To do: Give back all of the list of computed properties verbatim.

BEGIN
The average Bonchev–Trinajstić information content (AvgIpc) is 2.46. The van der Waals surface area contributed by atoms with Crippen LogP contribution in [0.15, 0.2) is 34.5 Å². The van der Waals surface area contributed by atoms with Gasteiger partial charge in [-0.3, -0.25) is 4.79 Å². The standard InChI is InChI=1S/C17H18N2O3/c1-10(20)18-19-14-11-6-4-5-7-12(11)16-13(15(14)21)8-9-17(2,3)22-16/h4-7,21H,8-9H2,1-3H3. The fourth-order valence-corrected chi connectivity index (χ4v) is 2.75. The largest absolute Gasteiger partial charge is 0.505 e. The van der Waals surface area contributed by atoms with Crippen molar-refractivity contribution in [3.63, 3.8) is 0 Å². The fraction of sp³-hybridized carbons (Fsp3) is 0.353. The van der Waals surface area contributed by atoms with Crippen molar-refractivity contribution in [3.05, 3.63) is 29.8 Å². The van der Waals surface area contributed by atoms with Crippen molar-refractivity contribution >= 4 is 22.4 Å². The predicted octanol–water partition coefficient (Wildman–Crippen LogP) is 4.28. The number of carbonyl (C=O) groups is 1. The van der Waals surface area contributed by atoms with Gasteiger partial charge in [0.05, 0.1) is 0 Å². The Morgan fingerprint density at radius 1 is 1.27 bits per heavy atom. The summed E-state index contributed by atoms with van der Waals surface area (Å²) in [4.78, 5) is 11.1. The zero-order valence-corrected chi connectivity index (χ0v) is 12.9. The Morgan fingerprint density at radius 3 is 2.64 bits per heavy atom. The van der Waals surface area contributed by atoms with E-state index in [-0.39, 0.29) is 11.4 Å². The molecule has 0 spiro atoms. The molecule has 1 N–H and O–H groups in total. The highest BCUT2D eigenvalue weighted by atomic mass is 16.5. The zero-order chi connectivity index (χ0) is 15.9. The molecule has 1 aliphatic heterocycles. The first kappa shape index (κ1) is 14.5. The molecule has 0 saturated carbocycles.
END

The average Bonchev–Trinajstić information content (AvgIpc) is 2.46. The van der Waals surface area contributed by atoms with Crippen LogP contribution in [0.15, 0.2) is 34.5 Å². The van der Waals surface area contributed by atoms with Gasteiger partial charge in [-0.3, -0.25) is 4.79 Å². The standard InChI is InChI=1S/C17H18N2O3/c1-10(20)18-19-14-11-6-4-5-7-12(11)16-13(15(14)21)8-9-17(2,3)22-16/h4-7,21H,8-9H2,1-3H3. The fourth-order valence-corrected chi connectivity index (χ4v) is 2.75. The largest absolute Gasteiger partial charge is 0.505 e. The van der Waals surface area contributed by atoms with Crippen molar-refractivity contribution in [3.63, 3.8) is 0 Å². The fraction of sp³-hybridized carbons (Fsp3) is 0.353. The van der Waals surface area contributed by atoms with Crippen molar-refractivity contribution in [3.05, 3.63) is 29.8 Å². The van der Waals surface area contributed by atoms with Crippen molar-refractivity contribution >= 4 is 22.4 Å². The predicted octanol–water partition coefficient (Wildman–Crippen LogP) is 4.28. The number of carbonyl (C=O) groups is 1. The van der Waals surface area contributed by atoms with Gasteiger partial charge in [0.05, 0.1) is 0 Å². The Morgan fingerprint density at radius 1 is 1.27 bits per heavy atom. The summed E-state index contributed by atoms with van der Waals surface area (Å²) in [4.78, 5) is 11.1. The zero-order valence-corrected chi connectivity index (χ0v) is 12.9. The Morgan fingerprint density at radius 3 is 2.64 bits per heavy atom. The van der Waals surface area contributed by atoms with E-state index in [-0.39, 0.29) is 11.4 Å². The molecule has 0 spiro atoms. The molecule has 1 N–H and O–H groups in total. The highest BCUT2D eigenvalue weighted by atomic mass is 16.5. The zero-order chi connectivity index (χ0) is 15.9. The molecule has 1 aliphatic heterocycles. The first kappa shape index (κ1) is 14.5. The molecule has 0 saturated carbocycles.